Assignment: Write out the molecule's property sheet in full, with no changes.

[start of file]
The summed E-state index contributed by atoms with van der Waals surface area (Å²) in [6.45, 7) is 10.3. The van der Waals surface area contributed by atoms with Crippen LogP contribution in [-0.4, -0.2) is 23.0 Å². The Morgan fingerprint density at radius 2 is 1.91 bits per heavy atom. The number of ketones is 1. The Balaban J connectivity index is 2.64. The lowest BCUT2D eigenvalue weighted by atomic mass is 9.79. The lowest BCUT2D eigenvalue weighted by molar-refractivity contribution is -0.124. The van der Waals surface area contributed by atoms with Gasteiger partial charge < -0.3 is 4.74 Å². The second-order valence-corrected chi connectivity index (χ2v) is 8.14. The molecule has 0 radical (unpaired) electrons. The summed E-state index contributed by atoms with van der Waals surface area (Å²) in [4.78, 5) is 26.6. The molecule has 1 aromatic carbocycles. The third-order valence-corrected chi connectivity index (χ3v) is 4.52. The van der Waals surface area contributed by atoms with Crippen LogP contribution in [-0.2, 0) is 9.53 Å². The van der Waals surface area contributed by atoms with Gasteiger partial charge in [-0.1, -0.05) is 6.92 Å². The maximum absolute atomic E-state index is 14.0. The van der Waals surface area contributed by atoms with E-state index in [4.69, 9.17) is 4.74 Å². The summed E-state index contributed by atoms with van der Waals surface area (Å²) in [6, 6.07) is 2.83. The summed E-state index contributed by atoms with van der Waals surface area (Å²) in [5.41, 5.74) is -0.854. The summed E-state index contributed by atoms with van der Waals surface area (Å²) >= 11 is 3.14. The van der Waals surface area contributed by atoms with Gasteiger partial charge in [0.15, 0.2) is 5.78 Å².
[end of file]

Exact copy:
The summed E-state index contributed by atoms with van der Waals surface area (Å²) in [6.45, 7) is 10.3. The van der Waals surface area contributed by atoms with Crippen LogP contribution in [-0.4, -0.2) is 23.0 Å². The Morgan fingerprint density at radius 2 is 1.91 bits per heavy atom. The number of ketones is 1. The Balaban J connectivity index is 2.64. The lowest BCUT2D eigenvalue weighted by atomic mass is 9.79. The lowest BCUT2D eigenvalue weighted by molar-refractivity contribution is -0.124. The van der Waals surface area contributed by atoms with Gasteiger partial charge < -0.3 is 4.74 Å². The second-order valence-corrected chi connectivity index (χ2v) is 8.14. The molecule has 0 radical (unpaired) electrons. The summed E-state index contributed by atoms with van der Waals surface area (Å²) in [4.78, 5) is 26.6. The molecule has 1 aromatic carbocycles. The third-order valence-corrected chi connectivity index (χ3v) is 4.52. The van der Waals surface area contributed by atoms with Crippen LogP contribution in [-0.2, 0) is 9.53 Å². The van der Waals surface area contributed by atoms with Gasteiger partial charge in [-0.1, -0.05) is 6.92 Å². The maximum absolute atomic E-state index is 14.0. The van der Waals surface area contributed by atoms with E-state index in [4.69, 9.17) is 4.74 Å². The summed E-state index contributed by atoms with van der Waals surface area (Å²) in [6, 6.07) is 2.83. The summed E-state index contributed by atoms with van der Waals surface area (Å²) in [5.41, 5.74) is -0.854. The summed E-state index contributed by atoms with van der Waals surface area (Å²) >= 11 is 3.14. The van der Waals surface area contributed by atoms with Gasteiger partial charge in [0.15, 0.2) is 5.78 Å².